Topped with Galaxy Granola crunch
I just love her new placemats!!
We lounged in the hot tub for 20 minutes or so (I know an ice bath might have been more appropriate but you couldn’t have paid me to get in one!) then we showered and I iced my foot while we watched the Oprah on Food, Inc. [Wish they'd interviewed me about 2.5 years of documenting eating real food!! ]
I wasn’t really hungry for any more food all afternoon. I’m finding that long runs suppress my appetite the day of but then I am hungry for more substantial snacks the few days after. I’d rather listen to my body than eat lots of extra foods that I don’t really want on long run days. I think it’s more important to focus on pre and post run meals than it is to just eat ‘because you can’ that evening. Your body will let you know when it’s ready for more food. Intuitive eating!
Luckily dinner tonight was suppppper easy!!!
I mixed the leftover Greek pasta salad with a tin of sardines and a head of broccoli.
Let’s talk about sardines, shall we?
I have been debating taking a fish oil supplement lately. All the world’s a buzz with the benefits of omega-3s, but what had me stuck was that it just felt unnatural for humans to be dependent on a fish oil supplement. What did our ancestors who lived in the middle of continents do? I’m still not quite sure of that answer>, but my hypothesis (and my preceptor seemed to agree) is that the grass-fed beef and game they ate was much richer in omega-3s than typical meat is today.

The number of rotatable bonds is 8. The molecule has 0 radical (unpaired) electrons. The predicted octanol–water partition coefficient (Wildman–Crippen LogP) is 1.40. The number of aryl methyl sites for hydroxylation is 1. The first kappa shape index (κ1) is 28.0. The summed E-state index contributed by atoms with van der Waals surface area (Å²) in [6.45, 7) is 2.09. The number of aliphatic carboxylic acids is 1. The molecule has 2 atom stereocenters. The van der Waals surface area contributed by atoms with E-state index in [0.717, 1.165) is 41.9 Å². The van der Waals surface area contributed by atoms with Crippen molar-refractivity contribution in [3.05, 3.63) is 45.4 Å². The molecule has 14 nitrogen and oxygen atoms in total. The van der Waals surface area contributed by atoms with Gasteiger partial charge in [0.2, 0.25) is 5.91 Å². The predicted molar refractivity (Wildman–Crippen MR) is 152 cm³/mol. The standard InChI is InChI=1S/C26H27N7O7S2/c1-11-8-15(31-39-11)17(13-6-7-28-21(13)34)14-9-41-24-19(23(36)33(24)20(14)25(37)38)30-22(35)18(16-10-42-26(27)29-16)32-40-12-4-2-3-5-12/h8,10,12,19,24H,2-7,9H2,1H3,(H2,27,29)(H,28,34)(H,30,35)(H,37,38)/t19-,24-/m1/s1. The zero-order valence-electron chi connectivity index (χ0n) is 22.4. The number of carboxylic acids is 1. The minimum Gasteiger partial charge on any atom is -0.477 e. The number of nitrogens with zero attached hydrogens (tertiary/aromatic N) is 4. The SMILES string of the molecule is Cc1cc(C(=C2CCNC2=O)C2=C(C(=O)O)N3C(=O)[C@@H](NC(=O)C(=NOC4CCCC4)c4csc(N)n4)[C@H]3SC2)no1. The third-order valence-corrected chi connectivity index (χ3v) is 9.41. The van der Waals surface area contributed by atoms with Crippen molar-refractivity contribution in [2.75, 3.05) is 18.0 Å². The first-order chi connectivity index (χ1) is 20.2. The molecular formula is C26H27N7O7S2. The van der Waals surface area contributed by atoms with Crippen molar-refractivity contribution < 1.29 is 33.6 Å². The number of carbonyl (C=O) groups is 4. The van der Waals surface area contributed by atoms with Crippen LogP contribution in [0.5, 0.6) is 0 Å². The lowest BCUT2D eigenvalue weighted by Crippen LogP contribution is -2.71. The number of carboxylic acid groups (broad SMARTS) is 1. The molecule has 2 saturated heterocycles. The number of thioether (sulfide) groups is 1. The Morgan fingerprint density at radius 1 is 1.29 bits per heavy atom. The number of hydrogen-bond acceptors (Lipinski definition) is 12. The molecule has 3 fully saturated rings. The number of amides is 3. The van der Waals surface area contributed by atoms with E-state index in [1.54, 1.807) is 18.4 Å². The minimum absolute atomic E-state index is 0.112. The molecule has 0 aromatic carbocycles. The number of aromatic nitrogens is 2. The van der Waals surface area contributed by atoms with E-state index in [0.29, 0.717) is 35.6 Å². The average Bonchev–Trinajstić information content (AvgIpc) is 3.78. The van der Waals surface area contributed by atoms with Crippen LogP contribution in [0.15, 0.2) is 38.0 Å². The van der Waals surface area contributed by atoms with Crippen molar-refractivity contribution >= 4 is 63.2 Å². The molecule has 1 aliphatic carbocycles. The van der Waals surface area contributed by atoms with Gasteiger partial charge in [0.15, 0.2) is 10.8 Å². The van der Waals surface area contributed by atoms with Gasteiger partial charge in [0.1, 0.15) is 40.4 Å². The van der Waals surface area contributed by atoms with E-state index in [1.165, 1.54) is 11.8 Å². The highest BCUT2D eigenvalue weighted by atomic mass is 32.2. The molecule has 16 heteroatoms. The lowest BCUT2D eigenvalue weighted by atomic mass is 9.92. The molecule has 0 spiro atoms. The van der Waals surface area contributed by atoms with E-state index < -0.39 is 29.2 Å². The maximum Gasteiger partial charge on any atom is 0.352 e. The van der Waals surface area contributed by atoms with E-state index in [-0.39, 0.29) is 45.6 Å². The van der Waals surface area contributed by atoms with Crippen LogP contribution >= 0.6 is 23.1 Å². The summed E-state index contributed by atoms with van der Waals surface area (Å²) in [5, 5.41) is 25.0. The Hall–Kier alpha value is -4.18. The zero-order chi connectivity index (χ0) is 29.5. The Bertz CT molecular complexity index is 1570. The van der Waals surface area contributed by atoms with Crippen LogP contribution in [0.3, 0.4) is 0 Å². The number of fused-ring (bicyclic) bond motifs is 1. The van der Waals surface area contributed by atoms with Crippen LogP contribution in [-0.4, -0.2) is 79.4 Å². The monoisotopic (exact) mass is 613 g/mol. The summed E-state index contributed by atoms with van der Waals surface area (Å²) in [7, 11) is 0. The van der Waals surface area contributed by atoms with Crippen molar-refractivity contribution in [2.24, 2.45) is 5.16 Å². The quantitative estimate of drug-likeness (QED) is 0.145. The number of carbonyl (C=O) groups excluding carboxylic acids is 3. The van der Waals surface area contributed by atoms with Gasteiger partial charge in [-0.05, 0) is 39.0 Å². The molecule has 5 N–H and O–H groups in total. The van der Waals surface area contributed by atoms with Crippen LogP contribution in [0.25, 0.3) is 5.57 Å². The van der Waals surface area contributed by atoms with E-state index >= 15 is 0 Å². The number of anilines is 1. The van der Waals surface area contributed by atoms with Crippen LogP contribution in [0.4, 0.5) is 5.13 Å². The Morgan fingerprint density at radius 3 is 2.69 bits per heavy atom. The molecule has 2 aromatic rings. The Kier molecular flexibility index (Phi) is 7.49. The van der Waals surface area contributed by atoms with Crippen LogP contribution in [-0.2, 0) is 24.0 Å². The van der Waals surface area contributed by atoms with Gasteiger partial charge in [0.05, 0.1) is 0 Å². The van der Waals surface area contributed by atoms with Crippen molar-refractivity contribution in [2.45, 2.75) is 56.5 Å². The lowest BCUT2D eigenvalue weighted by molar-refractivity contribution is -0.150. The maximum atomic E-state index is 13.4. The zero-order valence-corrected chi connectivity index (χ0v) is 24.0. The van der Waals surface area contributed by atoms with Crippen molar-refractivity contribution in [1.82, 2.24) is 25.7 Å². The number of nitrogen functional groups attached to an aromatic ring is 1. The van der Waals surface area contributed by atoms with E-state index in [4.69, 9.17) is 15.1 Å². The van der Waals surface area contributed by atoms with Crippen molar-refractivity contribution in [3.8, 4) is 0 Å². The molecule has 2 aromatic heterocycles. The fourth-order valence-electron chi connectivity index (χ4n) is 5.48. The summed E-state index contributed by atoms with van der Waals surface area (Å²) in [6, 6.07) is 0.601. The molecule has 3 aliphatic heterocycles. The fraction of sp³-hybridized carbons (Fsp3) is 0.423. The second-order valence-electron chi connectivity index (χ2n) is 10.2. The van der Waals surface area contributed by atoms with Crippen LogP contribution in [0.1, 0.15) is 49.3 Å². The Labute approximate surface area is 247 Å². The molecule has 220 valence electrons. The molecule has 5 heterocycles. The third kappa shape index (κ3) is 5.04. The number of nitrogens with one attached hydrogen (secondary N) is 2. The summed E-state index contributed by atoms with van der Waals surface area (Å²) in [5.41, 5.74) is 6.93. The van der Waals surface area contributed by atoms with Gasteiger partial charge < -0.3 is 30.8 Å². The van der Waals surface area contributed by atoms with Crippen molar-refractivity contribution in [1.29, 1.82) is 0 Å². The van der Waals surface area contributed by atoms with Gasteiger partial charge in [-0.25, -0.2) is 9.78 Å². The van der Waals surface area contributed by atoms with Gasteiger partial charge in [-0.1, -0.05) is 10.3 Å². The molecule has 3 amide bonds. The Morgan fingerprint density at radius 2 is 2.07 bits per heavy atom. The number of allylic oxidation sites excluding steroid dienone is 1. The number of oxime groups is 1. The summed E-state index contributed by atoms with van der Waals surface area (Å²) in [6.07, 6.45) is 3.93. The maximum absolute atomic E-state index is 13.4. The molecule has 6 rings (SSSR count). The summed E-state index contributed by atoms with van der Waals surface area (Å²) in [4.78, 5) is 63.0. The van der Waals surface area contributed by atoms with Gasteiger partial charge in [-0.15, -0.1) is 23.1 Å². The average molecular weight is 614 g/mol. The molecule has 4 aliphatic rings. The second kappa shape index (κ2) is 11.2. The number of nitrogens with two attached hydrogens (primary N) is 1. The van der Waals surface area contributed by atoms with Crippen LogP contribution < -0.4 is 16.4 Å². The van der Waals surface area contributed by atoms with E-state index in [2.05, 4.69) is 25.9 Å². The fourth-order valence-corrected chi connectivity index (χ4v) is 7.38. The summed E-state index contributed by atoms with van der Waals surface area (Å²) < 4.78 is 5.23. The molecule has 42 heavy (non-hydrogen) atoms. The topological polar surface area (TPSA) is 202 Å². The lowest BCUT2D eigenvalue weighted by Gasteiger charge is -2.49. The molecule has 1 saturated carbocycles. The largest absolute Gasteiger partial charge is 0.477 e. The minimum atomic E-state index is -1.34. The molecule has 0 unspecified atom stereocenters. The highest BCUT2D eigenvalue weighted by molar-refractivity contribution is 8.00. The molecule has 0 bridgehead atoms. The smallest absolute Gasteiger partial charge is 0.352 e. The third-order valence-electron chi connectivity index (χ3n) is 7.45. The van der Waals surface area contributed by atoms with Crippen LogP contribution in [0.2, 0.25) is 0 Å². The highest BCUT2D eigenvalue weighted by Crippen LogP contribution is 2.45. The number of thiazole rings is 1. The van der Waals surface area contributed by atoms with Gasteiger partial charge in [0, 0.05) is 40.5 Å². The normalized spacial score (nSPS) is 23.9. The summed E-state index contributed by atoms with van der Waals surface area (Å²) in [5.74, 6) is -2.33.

So I asked my preceptor, who has over a decade of research experience, particularly on omega-3s, her opinion. I told her I eat a lot of plant sources of ALA (the precursor to EPA and DHA – essential fatty acids found mostly in fatty fish and the algae they eat) from chia, flax and the like, but that I don’t eat much fish. I asked her if she thought I should take a supplement.
Her response: why not just eat more fish!?
WELL DUH Kath. Eat real food! It honestly did not occur to me to spend my money on the fish themselves instead of the supplement!
She said that in a study she did involving testing serum levels of EFAs in a group eating doses of flax oil that the conversion rate of ALA to EPA/DHA appears to be so low that after a month of daily doses of flax oil the subjects’ levels were barely any higher. On the other hand, she told me about a study she participated in involving eating fatty fish twice a week that led to optimal levels. Only twice a week! So the twice a week recommendation has science behind it. D’oh!